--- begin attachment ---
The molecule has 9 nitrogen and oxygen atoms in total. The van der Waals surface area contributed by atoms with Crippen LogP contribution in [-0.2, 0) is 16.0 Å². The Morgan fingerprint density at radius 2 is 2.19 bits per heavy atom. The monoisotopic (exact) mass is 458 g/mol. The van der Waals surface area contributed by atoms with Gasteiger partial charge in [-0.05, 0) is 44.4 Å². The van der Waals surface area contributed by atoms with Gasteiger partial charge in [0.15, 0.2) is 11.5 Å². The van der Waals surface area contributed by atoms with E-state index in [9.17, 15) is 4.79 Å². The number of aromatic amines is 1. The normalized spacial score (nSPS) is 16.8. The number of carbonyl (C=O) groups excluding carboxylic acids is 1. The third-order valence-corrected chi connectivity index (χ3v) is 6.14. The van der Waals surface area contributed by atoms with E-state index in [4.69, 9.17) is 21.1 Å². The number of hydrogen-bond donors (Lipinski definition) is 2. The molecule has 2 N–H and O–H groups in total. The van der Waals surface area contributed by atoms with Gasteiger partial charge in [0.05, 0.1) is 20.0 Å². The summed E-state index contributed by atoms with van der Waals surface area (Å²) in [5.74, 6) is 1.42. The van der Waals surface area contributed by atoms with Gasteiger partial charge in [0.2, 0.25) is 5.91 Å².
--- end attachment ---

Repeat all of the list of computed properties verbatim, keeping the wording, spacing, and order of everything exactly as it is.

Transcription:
The molecule has 9 nitrogen and oxygen atoms in total. The van der Waals surface area contributed by atoms with Crippen LogP contribution in [-0.2, 0) is 16.0 Å². The Morgan fingerprint density at radius 2 is 2.19 bits per heavy atom. The monoisotopic (exact) mass is 458 g/mol. The van der Waals surface area contributed by atoms with Gasteiger partial charge in [-0.05, 0) is 44.4 Å². The van der Waals surface area contributed by atoms with Gasteiger partial charge in [0.15, 0.2) is 11.5 Å². The van der Waals surface area contributed by atoms with E-state index in [9.17, 15) is 4.79 Å². The number of aromatic amines is 1. The normalized spacial score (nSPS) is 16.8. The number of carbonyl (C=O) groups excluding carboxylic acids is 1. The third-order valence-corrected chi connectivity index (χ3v) is 6.14. The van der Waals surface area contributed by atoms with E-state index in [4.69, 9.17) is 21.1 Å². The number of hydrogen-bond donors (Lipinski definition) is 2. The molecule has 2 N–H and O–H groups in total. The van der Waals surface area contributed by atoms with Gasteiger partial charge in [0.05, 0.1) is 20.0 Å². The summed E-state index contributed by atoms with van der Waals surface area (Å²) in [5.74, 6) is 1.42. The van der Waals surface area contributed by atoms with Gasteiger partial charge in [0.2, 0.25) is 5.91 Å².